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MUMBAI : Rising inflation and high input costs are forcing India Inc. to revise salaries, reducing performance bonuses, and tempering down the expectations of candidates during salary negotiations, said experts.

Consulting firms Aon India and Deloitte India said companies are facing challenges to address high attrition rates or risk denting the bottom-lines to retain and hire employees.

“There is a gradual realization that growth capital must be more carefully invested by businesses, given some degree of tightening in capital markets as well as general industry," Anandorup Ghose, partner, Deloitte India, said in an interview.

Aon expects manufacturing, automobile, engineering and fast-moving consumer goods companies to adjust bonuses. “High input costs will force the companies to reduce the budgeted bonus by 15-20%," said Roopank Chaudhary, partner, Human Capital Solutions, Aon India.

The development comes at a time the industry was expecting generous bonus amounts after two years of covid, However, firms are now considering to stitch in stock options or pay cash bonus only to exceptional and integral performers.

Information technology, IT enabled services, pharmaceuticals and e-commerce will, however, be forced to offer high bonus because of record high attrition at a time they need manpower even if it impacts their bottom lines.

Aon and Deloitte’s warnings come in as increasing inflation is not only affecting spending power of households, but also hurting companies as wholesale prices are rising at a much faster pace than retail prices.

“Companies face a conundrum. At one level, inflation has pushed up costs and unless costs are managed, demand and growth can suffer. At the same time, employees are also demanding higher pay, given the high cost of living," Ghose added.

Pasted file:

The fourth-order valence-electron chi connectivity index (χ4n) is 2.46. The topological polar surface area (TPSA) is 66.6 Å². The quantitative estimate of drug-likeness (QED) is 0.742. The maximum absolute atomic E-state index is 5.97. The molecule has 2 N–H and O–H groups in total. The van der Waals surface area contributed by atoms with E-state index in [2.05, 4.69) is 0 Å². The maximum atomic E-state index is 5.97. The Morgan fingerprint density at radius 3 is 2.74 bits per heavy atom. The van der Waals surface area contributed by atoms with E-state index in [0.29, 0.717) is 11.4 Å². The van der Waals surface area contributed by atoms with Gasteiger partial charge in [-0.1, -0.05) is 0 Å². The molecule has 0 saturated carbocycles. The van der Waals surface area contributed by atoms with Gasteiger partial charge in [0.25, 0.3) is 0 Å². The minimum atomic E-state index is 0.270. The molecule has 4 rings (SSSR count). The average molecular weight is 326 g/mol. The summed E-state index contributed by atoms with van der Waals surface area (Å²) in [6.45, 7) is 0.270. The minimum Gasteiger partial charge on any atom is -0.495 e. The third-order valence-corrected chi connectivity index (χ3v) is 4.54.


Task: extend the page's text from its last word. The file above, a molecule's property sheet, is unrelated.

Inflation is hurting household budgets, especially in rural markets, and prompting companies to tighten belts, said Saugata Gupta, managing director and chief executive officer, Marico Ltd.

According to a Reuters’ poll, India’s retail inflation is likely to have reached an 18-month high in April, driven by rising fuel and food prices, to stay well above the Reserve Bank of India’s upper tolerance limit for the fourth consecutive month.

However, most firms may not cut increments “yet" which have been budgeted as it may lead to higher attrition.

“Salary hikes are not getting reduced yet, partly because a large segment of companies is already through with salary hikes (most multinationals follow the January-December cycle) while many companies follow the April-March cycle," Ghose said.

According to Deloitte, India Inc. is expected to roll out a 9.1% hike in 2022, while Aon expects 9.9% increment—the highest since 2016. “The hikes are coming after two years and if they don’t meet the inflation percentage, retaining employees will be difficult," Aon’s Chaudhary added.

However, some experts said the days of high salaries are over. “There is awareness that the current job market has overheated to a point where it will have to cool down very soon," said Ghose, adding that there will be “gradual scaling down in salary hikes when employees change jobs.

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